Zahra could hardly believe she had finally made it to the Jessup International Rounds in Washington, DC, representing Tehran University. But when she heard her team announced during the opening plenary session and more than 800 students and coaches stood to applaud, it hit home. As she followed her three female teammates to the stage, proudly waving the Iranian flag, Zahra thought of the many challenges her team had faced—scarce legal resources, unfamiliar oral advocacy methods, language barriers and nightmarish travel logistics. Zahra and her team had overcome these obstacles and had become the first team to represent Iran in the Jessup Competition.
INTERNATIONAL LAW STUDENTS ASSOCIATION JESSUP MOTTO
In the future, world leaders will look at each other differently for they will have first met here as friends.
In 2013, more than 85 jurisdictions were represented by 572 teams in the Jessup Competition. It is by far the world's largest moot court competition, and it continues to grow, adding teams from three to five new countries to the Jessup list each year. Jessup teams now come from every corner of the globe, and recent years have seen countries as diverse as Afghanistan, Cambodia, Iran, Iraq, Kazakhstan, Macao, Nepal, Nigeria, Palestine, Sierra Leone and Tanzania participate for the first time.
Now in its 55th year, former Jessup competitors all over the world are serving in foreign ministries as government officials and prominent judges, practitioners and scholars. Singapore is a stellar example, where the Chief Justice of the Supreme Court, Attorney General, Minister of Foreign Affairs and members of the highest appellate court in the country are all former Jessup competitors.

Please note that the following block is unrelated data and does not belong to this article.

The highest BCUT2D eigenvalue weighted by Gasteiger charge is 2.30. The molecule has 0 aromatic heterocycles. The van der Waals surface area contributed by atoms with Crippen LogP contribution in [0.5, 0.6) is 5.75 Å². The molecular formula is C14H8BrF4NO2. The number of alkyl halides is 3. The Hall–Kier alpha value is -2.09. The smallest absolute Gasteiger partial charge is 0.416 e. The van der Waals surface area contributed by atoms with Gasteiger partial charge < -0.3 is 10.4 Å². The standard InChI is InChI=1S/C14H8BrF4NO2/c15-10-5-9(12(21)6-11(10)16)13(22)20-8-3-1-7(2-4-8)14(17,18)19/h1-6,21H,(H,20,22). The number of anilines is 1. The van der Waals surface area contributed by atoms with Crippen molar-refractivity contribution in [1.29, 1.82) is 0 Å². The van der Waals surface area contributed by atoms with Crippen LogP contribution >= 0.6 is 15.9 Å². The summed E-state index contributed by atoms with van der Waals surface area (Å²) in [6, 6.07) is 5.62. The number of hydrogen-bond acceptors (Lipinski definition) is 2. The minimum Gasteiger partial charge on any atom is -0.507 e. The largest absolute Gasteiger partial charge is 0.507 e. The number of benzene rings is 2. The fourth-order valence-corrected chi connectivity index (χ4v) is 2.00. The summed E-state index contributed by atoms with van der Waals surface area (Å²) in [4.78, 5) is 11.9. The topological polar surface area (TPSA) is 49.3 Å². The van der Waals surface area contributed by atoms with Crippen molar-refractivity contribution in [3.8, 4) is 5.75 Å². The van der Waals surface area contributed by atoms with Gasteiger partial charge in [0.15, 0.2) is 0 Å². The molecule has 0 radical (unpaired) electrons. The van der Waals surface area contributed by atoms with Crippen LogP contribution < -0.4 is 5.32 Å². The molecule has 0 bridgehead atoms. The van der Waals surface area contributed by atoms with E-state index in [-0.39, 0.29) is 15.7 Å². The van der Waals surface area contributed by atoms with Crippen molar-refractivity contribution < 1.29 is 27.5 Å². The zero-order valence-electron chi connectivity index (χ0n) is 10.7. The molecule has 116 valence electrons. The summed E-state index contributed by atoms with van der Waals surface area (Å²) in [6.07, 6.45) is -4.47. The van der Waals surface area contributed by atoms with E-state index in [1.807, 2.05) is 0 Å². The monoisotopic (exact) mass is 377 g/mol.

The United States is well represented, with nearly 130 teams competing in six regional rounds, which is fitting given the Jessup's origins in 1959 as an intramural match between law students at Harvard University. Today the Russian competition is the largest single national round, with nearly 50 teams from across Russia competing, followed by China, which has more than 40 teams participating.
Professor Bruno Simma, former judge at the International Court of Justice and a judge of prior Jessup Championship Rounds, notes, "I have watched the Jessup grow since my first involvement in the early 1980s as an advisor in Germany. This growth is significant because the skills the students learn through the Jessup will make them better lawyers. But more importantly, the Jessup creates a community of people who will work in the field of international law. They will have this shared experience that can help shape who they become and how they view others."
Students in conflict zones often have to overcome severe adversity to compete in the Jessup. In 2010, students representing three universities in Afghanistan were preparing for the first Afghan national competition when their hotel was attacked. A car bomb exploded outside as terrorists burst into the hotel lobby and stormed room to room firing on people hiding under furniture and in closets, including the students. When the ordeal was over, the students unanimously decided to continue with the competition. They felt the Jessup was too important, and they believed being able to relay their experience of competing in the International Rounds in Washington, DC to their fellow Afghan students was a serious responsibility. Their courage and persistence paid off—by 2014, the Afghan national rounds had grown to 12 teams.
The Jessup has also grown in Iran since its first team in 2013—three teams competed in 2014. Each of the 2013 team members is actively involved with the development of Jessup in Iran, and although Zahra is currently pursuing her LL.M. at Harvard University, she is in touch with the new teams and helps where she can. "Participating in the Jessup was an amazing experience that taught me so much," she reflects. "I think it is important for students in Iran and all over the world to have the same wonderful opportunity."